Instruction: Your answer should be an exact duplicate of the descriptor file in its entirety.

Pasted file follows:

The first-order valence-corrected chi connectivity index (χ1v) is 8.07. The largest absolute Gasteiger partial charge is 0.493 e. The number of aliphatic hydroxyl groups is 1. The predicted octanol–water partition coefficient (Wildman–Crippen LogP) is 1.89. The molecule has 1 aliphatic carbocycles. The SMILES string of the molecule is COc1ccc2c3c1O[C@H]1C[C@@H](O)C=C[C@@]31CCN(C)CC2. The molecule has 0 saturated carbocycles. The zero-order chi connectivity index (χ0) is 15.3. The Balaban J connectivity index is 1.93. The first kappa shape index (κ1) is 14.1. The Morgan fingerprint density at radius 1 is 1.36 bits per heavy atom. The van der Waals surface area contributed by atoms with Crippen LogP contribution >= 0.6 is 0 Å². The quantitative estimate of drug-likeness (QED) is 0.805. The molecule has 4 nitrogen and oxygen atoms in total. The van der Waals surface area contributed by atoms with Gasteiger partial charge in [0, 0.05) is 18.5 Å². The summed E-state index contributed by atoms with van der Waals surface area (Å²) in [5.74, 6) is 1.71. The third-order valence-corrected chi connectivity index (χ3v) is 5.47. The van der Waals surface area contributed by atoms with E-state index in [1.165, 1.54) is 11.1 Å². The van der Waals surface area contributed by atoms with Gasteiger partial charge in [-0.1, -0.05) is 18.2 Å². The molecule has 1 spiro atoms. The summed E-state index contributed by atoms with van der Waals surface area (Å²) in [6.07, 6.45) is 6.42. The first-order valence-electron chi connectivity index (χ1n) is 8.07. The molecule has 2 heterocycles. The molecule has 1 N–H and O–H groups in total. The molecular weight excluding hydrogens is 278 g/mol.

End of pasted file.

The first-order valence-corrected chi connectivity index (χ1v) is 8.07. The largest absolute Gasteiger partial charge is 0.493 e. The number of aliphatic hydroxyl groups is 1. The predicted octanol–water partition coefficient (Wildman–Crippen LogP) is 1.89. The molecule has 1 aliphatic carbocycles. The SMILES string of the molecule is COc1ccc2c3c1O[C@H]1C[C@@H](O)C=C[C@@]31CCN(C)CC2. The molecule has 0 saturated carbocycles. The zero-order chi connectivity index (χ0) is 15.3. The Balaban J connectivity index is 1.93. The first kappa shape index (κ1) is 14.1. The Morgan fingerprint density at radius 1 is 1.36 bits per heavy atom. The van der Waals surface area contributed by atoms with Crippen LogP contribution >= 0.6 is 0 Å². The quantitative estimate of drug-likeness (QED) is 0.805. The molecule has 4 nitrogen and oxygen atoms in total. The van der Waals surface area contributed by atoms with Gasteiger partial charge in [0, 0.05) is 18.5 Å². The summed E-state index contributed by atoms with van der Waals surface area (Å²) in [5.74, 6) is 1.71. The third-order valence-corrected chi connectivity index (χ3v) is 5.47. The van der Waals surface area contributed by atoms with E-state index in [1.165, 1.54) is 11.1 Å². The van der Waals surface area contributed by atoms with Gasteiger partial charge in [-0.1, -0.05) is 18.2 Å². The molecule has 1 spiro atoms. The summed E-state index contributed by atoms with van der Waals surface area (Å²) in [6.07, 6.45) is 6.42. The first-order valence-electron chi connectivity index (χ1n) is 8.07. The molecule has 2 heterocycles. The molecule has 1 N–H and O–H groups in total. The molecular weight excluding hydrogens is 278 g/mol.